We are beginning a discussion of “gold standard” analytical techniques. My definition of a “gold standard” is any method which accurately and reproducibly determines the concentration of the analyte being measured. A “gold standard method” must accurately quantitate any control prepared in the biological matrix being analyzed. Stated another way, even if an assay is calibrated in an artificial matrix for use in analyzing human serum, it must be able to accurately quantitate the analyte in controls prepared in human serum.
I have marveled at the technological changes which have occurred over the last 50 years. Especially interesting to me (among many), have been those related to analytical techniques utilized to quantitate bio-markers. When I began working in TDM in the 60s, the two most common techniques for measuring anti-epileptic drugs (AED) were ultraviolet spectrophotometry (UV) and a colorimetric procedure known as the “Dill method”. Even, at that time there was a question as to which was the better method to be utilized in routine patient care. Unfortunately, AEDs have very similar structures and therefore there was much cross-reactivity and interference with the techniques regardless of which method you used.
In the late 60s and early 70s, gas liquid chromatography (GLC) was introduced into the Clinical Laboratory. It was by far more specific and accurate method than the earlier UV and colorimetric techniques. Consequently, GLC became the “gold standard” analytical technique for the determination of drugs in biological fluids. High pressure Liquid Chromatography (LC) was introduced in the mid-70s. LC was as accurate as GLC and was easier to use. Both techniques have their limitations and both were prone to interference from various biological constituents present in the patient specimens.
Introduction of LC started another argument about the “gold standard” method for detection of drugs and other compounds in biological fluids. For several years the argument raged back and forth with proponents adamantly arguing for their favorite. The debate was never resolved; although, the ease of LC ultimately resulted in the displacement of GLC except in toxicology laboratories which utilized both techniques.
We have just considered a few historical facts surrounding what determines a “gold standard” analytical technique. We will continue this discussion in the next blog.
About C. E. PIPPENGER, PH.D.
Dr. Pippenger is an Adjunct Professor in the Department of Neurosciences, University of Vermont, College of Medicine, Burlington, Vermont. After receiving his Ph.D. in Pharmacology from Purdue University in 1971, Dr. Pippenger was named Director of the Anticonvulsant Drug Evaluation Laboratory in the Department of Neurology at Columbia University College of Physicians and Surgeons. In 1975, he was promoted to Assistant Professor of Neuropharmacology in Neurology, and, in 1980, to Associate Professor of Neuropharmacology in Neurology at Columbia. In 1979, he was founding editor of the journal Therapeutic Drug Monitoring, and was co-editor until 1990. He also helped establish, with support from the Epilepsy Foundation of America, the Antiepileptic Drug Levels Quality Control Program, which was continued by the American Association for Clinical Chemistry as their Laboratory Improvement Program. From 1982 to 1990, he was on the staff of the Cleveland Clinic Foundation, where he headed the Section of Applied Clinical Pharmacology/Trace Metals in the Department of Biochemistry. He was Vice President of Research and Development, and Laboratory Director, at FRESA BioMedical Laboratories, Inc., from 1991-1995. From 1995 to 2002, Dr. Pippenger was the Director of the Peter C. and Pat Cook Health Sciences Research and Education Institute in Grand Rapids, Michigan. He was the Peter C. and Pat Cook Research Professor in the Department of Biomedical/Health Sciences at Grand Valley State University, Allendale, Michigan from 2002-2004.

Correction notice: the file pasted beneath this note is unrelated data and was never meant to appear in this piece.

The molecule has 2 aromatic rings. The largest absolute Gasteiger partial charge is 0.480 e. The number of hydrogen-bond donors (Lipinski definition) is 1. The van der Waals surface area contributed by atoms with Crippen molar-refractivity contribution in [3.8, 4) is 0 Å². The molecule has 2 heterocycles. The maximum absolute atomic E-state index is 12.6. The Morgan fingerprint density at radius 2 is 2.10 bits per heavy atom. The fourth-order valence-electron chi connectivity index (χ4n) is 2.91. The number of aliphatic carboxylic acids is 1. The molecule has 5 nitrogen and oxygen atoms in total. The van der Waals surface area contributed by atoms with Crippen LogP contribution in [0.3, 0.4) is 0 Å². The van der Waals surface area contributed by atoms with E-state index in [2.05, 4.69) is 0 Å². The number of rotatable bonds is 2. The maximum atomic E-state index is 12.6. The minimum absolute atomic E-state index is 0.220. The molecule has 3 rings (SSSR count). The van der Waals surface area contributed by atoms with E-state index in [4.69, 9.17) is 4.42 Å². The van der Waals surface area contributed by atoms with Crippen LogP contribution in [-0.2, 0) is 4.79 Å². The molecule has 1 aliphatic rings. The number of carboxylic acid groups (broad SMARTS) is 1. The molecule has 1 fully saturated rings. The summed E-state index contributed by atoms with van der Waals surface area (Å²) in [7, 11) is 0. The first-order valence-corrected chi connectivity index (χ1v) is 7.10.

Dr. Pippenger’s research interests are in clinical pharmacology and pharmacokinetics, anticonvulsant and convulsant drugs, pediatric and geriatric clinical pharmacology, biochemical pharmacology, trace elements, the role of glycoproteins in cellular communication and disease, and the role of free radicals in neurological disease. His major research efforts are directed to providing better treatment for patients with the epilepsies and free radical mediated diseases. He is the author of more than 150 scientific papers and co-editor of six books. A Fellow of the International League of Epilepsy and a Fellow of the National Academy of Clinical Biochemistry, Dr. Pippenger has received numerous awards including the President’s Award and Outstanding Scientist Awards from the American Association for Clinical Chemistry, the Distinguished Service Award from the Epilepsy Foundation of America, and The William G. Lennox Award granted by the American Epilepsy Society and the William G. Lennox Trust.